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Tingling pains in the foot can be a sign of serious disease or a precursor to long-term problems from something as easy to fix as changing your shoes. Injuries, high heels, neurological problems, diabetic neuropathies and circulatory diseases are some of the sources of foot pain that is experienced as pins and needles, burning, tearing, icy-cold brittleness and numbness. Foot health is essential to overall well-being, and suffering from debilitating pain impacts daily activities. If you suffer from tingling pains in the feet or other incapacitating foot pain, some solutions can minimize or even eliminate the condition.
Uncross your legs or cross from ankle to knee instead of knee to knee when sitting. It is best to sit with both feet on the floor or elevated to increase circulation.
Make sure you wear comfortable shoes that fit properly. Tight shoes and those that have heels that are too high cramp toes, cut circulation and over time create painful feet, blisters, deformities and tingling due to lack of proper blood flow.
Choose another form of exercise for your aerobic workout. Running and other high-impact exercise where feet pound pavement or hard floors can contribute to loss of feeling, tingling, greenstick fractures in legs and feet, and other injuries causing tingling and pain.
Have your thyroid levels checked. Low thyroid creates a multitude of symptoms and sensations, with tingling, coldness and pins and needless in the toes. If your blood levels are low, your doctor may prescribe thyroid medication.
Ask your doctor about any medications you take and examine drug side effects. Certain drugs cause tingling and burning pains in the extremities. These mimic peripheral neuropathies, and should be replaced with medications that are less troublesome.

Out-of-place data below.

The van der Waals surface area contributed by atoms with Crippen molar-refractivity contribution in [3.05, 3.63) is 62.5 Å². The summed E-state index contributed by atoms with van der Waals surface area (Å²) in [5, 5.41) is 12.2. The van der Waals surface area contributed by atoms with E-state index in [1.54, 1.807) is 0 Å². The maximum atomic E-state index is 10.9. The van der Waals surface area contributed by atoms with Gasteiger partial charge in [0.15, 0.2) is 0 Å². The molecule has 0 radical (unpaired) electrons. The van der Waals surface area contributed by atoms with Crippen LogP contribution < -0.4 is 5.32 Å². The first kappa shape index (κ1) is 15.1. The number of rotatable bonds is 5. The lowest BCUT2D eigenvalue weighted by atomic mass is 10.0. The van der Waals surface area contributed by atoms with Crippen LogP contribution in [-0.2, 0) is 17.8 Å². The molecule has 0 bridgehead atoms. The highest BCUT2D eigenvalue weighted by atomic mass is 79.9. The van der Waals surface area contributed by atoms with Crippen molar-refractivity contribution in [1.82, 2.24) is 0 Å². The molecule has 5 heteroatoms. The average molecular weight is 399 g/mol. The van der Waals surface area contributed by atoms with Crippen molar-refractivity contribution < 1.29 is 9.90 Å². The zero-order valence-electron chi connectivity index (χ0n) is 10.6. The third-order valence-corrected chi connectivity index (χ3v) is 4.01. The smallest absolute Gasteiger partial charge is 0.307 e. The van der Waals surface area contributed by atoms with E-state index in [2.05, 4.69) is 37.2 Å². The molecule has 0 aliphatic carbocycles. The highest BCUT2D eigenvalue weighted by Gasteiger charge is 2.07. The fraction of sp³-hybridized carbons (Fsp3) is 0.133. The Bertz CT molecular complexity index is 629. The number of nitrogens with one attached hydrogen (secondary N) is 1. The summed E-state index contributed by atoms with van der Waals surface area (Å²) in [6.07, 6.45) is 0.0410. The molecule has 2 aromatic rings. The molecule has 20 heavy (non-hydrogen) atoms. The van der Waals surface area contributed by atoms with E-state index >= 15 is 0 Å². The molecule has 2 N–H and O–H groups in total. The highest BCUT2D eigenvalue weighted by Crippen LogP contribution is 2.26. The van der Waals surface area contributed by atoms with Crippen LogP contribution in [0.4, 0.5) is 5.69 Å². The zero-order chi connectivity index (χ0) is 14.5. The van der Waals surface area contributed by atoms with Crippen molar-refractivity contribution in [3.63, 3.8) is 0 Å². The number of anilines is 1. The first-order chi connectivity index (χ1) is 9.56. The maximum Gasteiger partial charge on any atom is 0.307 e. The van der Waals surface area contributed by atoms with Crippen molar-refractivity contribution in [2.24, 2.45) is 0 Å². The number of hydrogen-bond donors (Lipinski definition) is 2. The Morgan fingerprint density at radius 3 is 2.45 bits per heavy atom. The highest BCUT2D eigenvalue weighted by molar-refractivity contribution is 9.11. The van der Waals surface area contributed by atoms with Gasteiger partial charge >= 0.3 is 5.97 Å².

Rule out Raynaud’s syndrome, gout, inflammation and frostbite when looking for problems causing tingling pain in the feet. These diseases have poor circulation as a common theme, and helping increase blood flow through medication, gentle exercise and warmth will bring some relief.
Increase vitamin B complex in your diet, especially inositol, one of the B vitamins. In a study at the University of Alabama, researchers reported significant improvement for neuropathies in diabetics after the inclusion of high levels of inositol in the diet. Robert Atkins, M.D. has reported that doctors at St. James Hospital in Leeds, England, have also shown that adding inositol to the diet helps reduce the pain from diabetic peripheral neuropathies.
Purchase compression socks or hose to stimulate circulation. Check with your doctor first, though, to be sure that this is the right thing to do for your condition.
Keep feet warm throughout the year. Foot-warming slippers and electric foot mats are available; and, of course, remember to wear socks in chilly weather.
The suggestions offered here are for educational purposes and not meant to take the place of medical advice.
By Susan Kaye
Originally published by www.livestrong.com